Chicago/Reuters – U.S. soybean and corn futures tumbled nearly 4 percent on Thursday after the U.S. Department of Agriculture’s yield and production forecasts for both crops came in above trade expectations.
Wheat futures also fell on a larger-than-expected crop forecast for U.S. spring wheat despite drought in the northern Plains crop belt.
As of 12:52 p.m. CDT (1752 GMT), Chicago Board of Trade November soybean futures were down 34 cents at $9.39-1/4 per bushel after hitting $9.38-3/4, the contract’s lowest since June 30.
CBOT December corn was down 14-1/2 cents at $3.71-3/4 after hitting $3.71-1/4, its lowest since Sept. 30, 2016.
“No doubt about it, the U.S. yield numbers were off the charts compared to trade guesses on both the corn and beans, and even the spring wheat numbers were higher than expected. We should stay under pressure all day,” ED&F Man Capital analyst Charlie Sernatinger wrote in a note to clients.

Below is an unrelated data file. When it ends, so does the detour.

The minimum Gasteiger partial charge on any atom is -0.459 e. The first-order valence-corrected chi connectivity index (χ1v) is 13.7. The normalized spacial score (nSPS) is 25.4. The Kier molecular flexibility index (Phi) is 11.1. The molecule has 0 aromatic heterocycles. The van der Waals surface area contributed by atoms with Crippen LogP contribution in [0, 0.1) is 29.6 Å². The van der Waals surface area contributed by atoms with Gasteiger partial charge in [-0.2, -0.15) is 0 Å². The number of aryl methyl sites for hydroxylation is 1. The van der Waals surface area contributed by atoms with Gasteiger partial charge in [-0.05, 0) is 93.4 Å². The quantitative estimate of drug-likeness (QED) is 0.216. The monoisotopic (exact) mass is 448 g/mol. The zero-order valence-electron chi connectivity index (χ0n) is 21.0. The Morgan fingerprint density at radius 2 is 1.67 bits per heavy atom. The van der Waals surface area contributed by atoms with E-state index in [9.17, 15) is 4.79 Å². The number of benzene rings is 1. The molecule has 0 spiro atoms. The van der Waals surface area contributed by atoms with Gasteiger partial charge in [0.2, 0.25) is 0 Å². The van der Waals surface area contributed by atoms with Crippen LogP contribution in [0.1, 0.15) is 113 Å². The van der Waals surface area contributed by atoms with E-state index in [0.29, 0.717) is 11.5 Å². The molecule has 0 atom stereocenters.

The USDA projected the U.S. corn yield at 169.5 bushels per acre (bpa), below its previous forecast of 170.7 but above an average of trade estimates for 166.2 bpa.
For soybeans, the USDA put the yield at 49.4 bpa, above its previous forecast of 48.0, surprising analysts who expected a reduction.
“The biggest issue is the rise in soybean yield, and no doubt there will be adjustments down the road,” said Rich Nelson, chief strategist at Allendale Inc.
Others noted that U.S. crop weather has improved in August, the most important month for determining soybean yields.
“Though not quite to the record of 2016/17, this still could be a huge (soybean) crop, especially with such large acreage,” Alex Norton of Beeson & Associates wrote in a client note.
CBOT wheat futures fell about 4 percent, with the December contract down 17-1/2 cents at $4.69-1/4 per bushel, after the USDA’s estimate of the U.S. spring wheat crop topped trade expectations.
MGEX December spring wheat was down 22-3/4 cents at $7.22-3/4 after hitting $7.20, its lowest since June 29.
The USDA estimated U.S. production of spring wheat other than durum at 402 million bushels, down from 423 million in July but well above the average trade estimate of 393 million.
“Given the disaster spring wheat crop and horrible conditions, this modest decline was a surprise to traders,” Norton said.